Le chant du Styrène (Yellow) by James Miller

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This morning in the kitchen,
as I swallowed the last inch
of a near-soft
banana

I heard a neighbor’s cry,
wordless and brutal
as Babylon.

I asked my wife, deodorizing
in the bath, what she heard.
A cat, mewling, crushed
by a wheel?

Driving to campus,
I passed the remnants
of the old hospital.

With that bulk
wiped clean, you can see
the burnoff at the plants
across the bay—

throb of pale gas flare,
blurred and rippled
in a smear of heat.

 

 

James Miller is a native of Houston, Texas. Recent publications include Cold Mountain Review, The Maine Review, Lunch Ticket, Gravel, Main Street Rag, Verdad and Juked. Upcoming publications include 2 Bridges, The Write Launch, Menacing Hedge, Thin Air, The Shore, Plainsongs and The Atlanta Review.

 

Artwork by Jenn Zed

To my plus one by DS Maolalai

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and yes, sure, drunk
at the wedding
I said some things
to you
which I regret,
like dropping a plate
of potatoes,

but of course
I have my usual excuses –
people
pushing the line
you always get at weddings.
what was I to do
but curl anxiety?

“I suppose
it’s you next,
right?”
the voice
at every wedding
I attend –
date on my arm
or otherwise.

can’t we just
watch the couple
make uncomfortable speeches
without
shitting lead
on any new romance?

bringing a girlfriend to a wedding –
like winning the most beautiful
goldfish,
flapping its fins in clear plastic
and showing it off
to blowtorches.

 

DS Maolalai has been nominated four times for Best of the Net and three times for the Pushcart Prize. His work has appeared in The Eunoia Review, Kerouac’s Dog, Ariadne’s Thread, and elsewhere. He has  two collections, Love is Breaking Plates in the Garden (Encircle Press, 2016), and Sad Havoc Among the Birds (Turas Press, 2019).

What We Could Do by Taylor Graham

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An old coyote hunts the field released
to daylight by the death of trees –
tall pines that edged the pond, victims
of bark beetle. We couldn’t save the trees,
but reconstructed the old village
in image of where tribes would meet
by woods and meadow, cedar-bark tepees
and lean-to, a circle for sitting, dancing,
drumming. Hear the beat in your pulse,
your footstep, or is that the wind?
The people lived until they passed.
There was a burning to release spirit,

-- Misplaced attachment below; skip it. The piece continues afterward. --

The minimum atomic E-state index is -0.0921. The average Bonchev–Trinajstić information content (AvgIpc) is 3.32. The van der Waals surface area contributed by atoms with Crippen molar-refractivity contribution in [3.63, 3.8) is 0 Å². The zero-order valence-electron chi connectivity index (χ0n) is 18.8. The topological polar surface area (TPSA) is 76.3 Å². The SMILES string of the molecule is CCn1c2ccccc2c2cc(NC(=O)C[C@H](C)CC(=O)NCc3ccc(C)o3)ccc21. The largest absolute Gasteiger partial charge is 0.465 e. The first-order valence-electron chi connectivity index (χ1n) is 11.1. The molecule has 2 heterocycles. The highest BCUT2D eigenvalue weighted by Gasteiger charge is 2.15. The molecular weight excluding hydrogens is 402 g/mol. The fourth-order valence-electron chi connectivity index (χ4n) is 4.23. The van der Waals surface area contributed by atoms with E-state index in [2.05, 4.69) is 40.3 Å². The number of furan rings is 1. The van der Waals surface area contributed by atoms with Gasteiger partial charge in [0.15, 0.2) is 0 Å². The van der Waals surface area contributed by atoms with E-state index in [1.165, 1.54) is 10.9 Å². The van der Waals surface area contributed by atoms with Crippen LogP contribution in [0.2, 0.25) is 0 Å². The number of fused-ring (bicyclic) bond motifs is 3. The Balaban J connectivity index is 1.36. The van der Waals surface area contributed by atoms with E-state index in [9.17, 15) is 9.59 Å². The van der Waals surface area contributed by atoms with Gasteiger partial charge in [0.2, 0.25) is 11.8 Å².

a long cry. No burial a bear can plunder,
as miners plundered rock till it bled.
Once you touched a broken stone
still standing, and it fell away in your
hand. A chasm or a healing.
Grizzly is gone from the land, Raven
stays to tell the stories. An old Coyote
hunts the margins we’ve left him,
a leaf fallen between pages
of history and myth, unwritten spaces
for releasing the question,
the lament, a poem, a story in song.

 

 

Taylor Graham has been a volunteer search-and-rescue dog handler for
many years, and served as El Dorado County’s inaugural poet laureate
(2016-2018). Married to a forester/wildlife biologist (Hatch, retired
now), she helped with his bird conservation projects and was a
volunteer wilderness ranger, with her search dog, for two summers on
the Mokelumne. She lives with Hatch, dog Loki and cat Latches on five
acres on the outskirts of Rescue. She’s included in the anthologies
Villanelles (Everyman’s Library) and California Poetry: From the Gold
Rush to the Present (Santa Clara University/Heyday Books). Her latest
book is Windows of Time and Place: poems of El Dorado (Cold River
Press, 2019).

 

Original photograph by Btcgeek.

Three Poems by Barbara Eknoian

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Baptism

My powerful father lay in a coma
I remembered when he said,
“I was never baptized.”
I thought then,
someday, when you’re an old man,
somehow, we’ll get you baptized.

I rushed home and called
my Bible prayer leader
asking tearfully,
“I can baptize my father,
can’t I ?”

I put some water in a small bottle,
and placed it in my purse.
At his bedside, I opened the vial,
wet my fingers, and made
The sign of the cross
on his bald head.

I said, “I baptize you
in the name of the Father,
Son and Holy Spirit.”

I was afraid he’d open his eyes
and say, “What the hell are you doing?”
Just to be certain the baptism took,
I did it a second time.

First published in Chiron Review.

Sunday

Up at five, I dress and drive to my son’s house.
He packs, while I sweep tile floors,
rake up kids’ tiny toys then vacuum rugs.

He fills boxes of odds and ends: food from the pantry,
lotions and medicine from chests,
a bicycle helmet and exercise weights from his office.

We put his dogs, Nickie and Miko into the back seat.
Raised outside, they’re not used to being corralled in a car.